Production, properties and impact toughness of die-drawn toughened polypropylenes.
The research described here forms part of an extensive Joint Research Project between IMI. Boucherville, Canada, and the IRC in Polymer Science and Technology, University of Leeds, U.K. The research Is a comparative study of the production and properties of oriented sheets produced either by roller-drawing (IMI) or die-drawing (IRC) and includes homopolymers and specially toughened blends of polypropylene and polyethylene terephthalate. In this paper we discuss the production and properties of the die-drawn toughened polypropylenes.
Because of their high strength to weight ratios, polymers are cost effective, easy to fabricate, and corrosion resistant, and are starting to replace conventional engineering materials like metallic alloys and ceramics for automotive, construction, household appliances etc. There are a host of important properties such as stiffness, strength, and toughness that a polymer must satisfy for a practical application. By orienting the polymers, the long chain molecules can be aligned along the draw direction, creating molecular orientation and thereby increasing the stiffness and toughness along the draw direction (1). The properties, especially toughness, perpendicular to the draw direction reduce with increasing draw ratio. The purpose of this study is to improve the transverse toughness of oriented polypropylene by incorporation of a polyethylene based elastomer.
Polypropylene, though cheap, easily recyclable, and easy to process, has comparatively poor stiffness and impact strength, thus limiting its applications. It exhibits brittle fracture especially under conditions of plane-strain, low temperature and high strain rates. When unnotched or tested under low strain rate conditions, the sample is ductile and cold draws. The impact strength of polypropylene can be enhanced by the incorporation of a dispersed rubber phase such as the ethylene-propylene copolymer (2, 3), ethylene-propylene diene terpolymer (4, 5), ethylene-octene copolymer (6, 7) and styrene/ethylene-butylene/styrene tri-block copolymer (8, 9). The dispersed phase acts as stress concentrators, promoting crazing and/or shear yielding of the polypropylene matrix (10). According to Olf and Peterlin (11) for a pure polypropylene, crazing is the main fracture energy--dissipating process. In the case of rubber-toughened polypropylene, shear yielding and crazing were observed to be the two stages of fracture ( 12). shear yielding being more dominant and making a significant contribution to toughness enhancement (13).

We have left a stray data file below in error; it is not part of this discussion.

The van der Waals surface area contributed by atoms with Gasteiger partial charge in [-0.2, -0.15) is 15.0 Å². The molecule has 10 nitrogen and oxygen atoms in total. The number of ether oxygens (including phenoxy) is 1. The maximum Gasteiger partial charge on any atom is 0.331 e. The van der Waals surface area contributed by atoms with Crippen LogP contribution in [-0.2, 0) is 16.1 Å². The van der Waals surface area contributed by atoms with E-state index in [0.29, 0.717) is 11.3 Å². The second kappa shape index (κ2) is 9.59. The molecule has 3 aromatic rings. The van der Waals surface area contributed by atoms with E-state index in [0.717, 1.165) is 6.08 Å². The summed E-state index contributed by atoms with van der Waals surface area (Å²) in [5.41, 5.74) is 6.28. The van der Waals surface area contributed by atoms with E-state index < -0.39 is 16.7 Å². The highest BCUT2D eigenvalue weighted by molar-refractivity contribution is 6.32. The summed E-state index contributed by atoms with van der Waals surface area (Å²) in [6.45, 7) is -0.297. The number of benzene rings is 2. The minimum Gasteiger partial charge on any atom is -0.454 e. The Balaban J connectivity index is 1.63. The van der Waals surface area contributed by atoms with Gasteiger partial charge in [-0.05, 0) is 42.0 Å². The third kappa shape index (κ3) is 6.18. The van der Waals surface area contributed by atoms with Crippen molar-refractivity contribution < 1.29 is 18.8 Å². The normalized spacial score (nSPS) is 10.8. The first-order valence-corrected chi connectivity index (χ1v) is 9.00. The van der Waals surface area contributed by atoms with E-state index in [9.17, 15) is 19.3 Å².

In the present study, a polyethylene-based elastomer was dispersed in the polypropylene matrix and the blend was then evaluated in terms of drawability, mechanical performance, and impact toughness. The results were compared with those of oriented polypropylene homopolymer. The toughness of oriented polypropylene and oriented impact modified polypropylene drawn to a draw ratio of 4 was investigated under impact loading conditions. The effect of draw ratio on the toughness of the oriented polypropylene has been examined in depth in an associated paper (14).
Polymers can exhibit either brittle or ductile fracture depending on the test temperature and the rate at which they are tested. Brittle fracture is accompanied by unstable crack propagation, a mode of failure that should be avoided in practice. On the other hand, during ductile fracture a considerable amount of energy is dissipated around the vicinity of the crack tip and the crack propagates in a stable manner. Many tough polymers that appear to exhibit ductile failure at room temperature may fracture in a brittle manner at relatively low temperatures. Therefore it is crucial to determine the transition temperature at which the failure mode of the material changes from ductile to brittle. We have therefore extended our fracture studies to observe the fracture behavior of isotropic and oriented polypropylene and blends at different temperatures in order to determine the brittle-ductile transition temperature ([T.sub.BD]). There have been studies where the brittle-ductile transition is determined by changing the test speed (15, 16), but this is outside the scope of the present work.
Impact strength or the specific fracture energy, which is defined as the energy absorbed per unit area of the fracture surface is commonly advocated as the measure of material toughness. in spite of its technological importance, this property is strongly dependent on the geometry and the shape of the test specimen and hence cannot represent the inherent material property. By applying the fracture mechanics approach, a toughness parameter independent of the specimen geometry can be determined.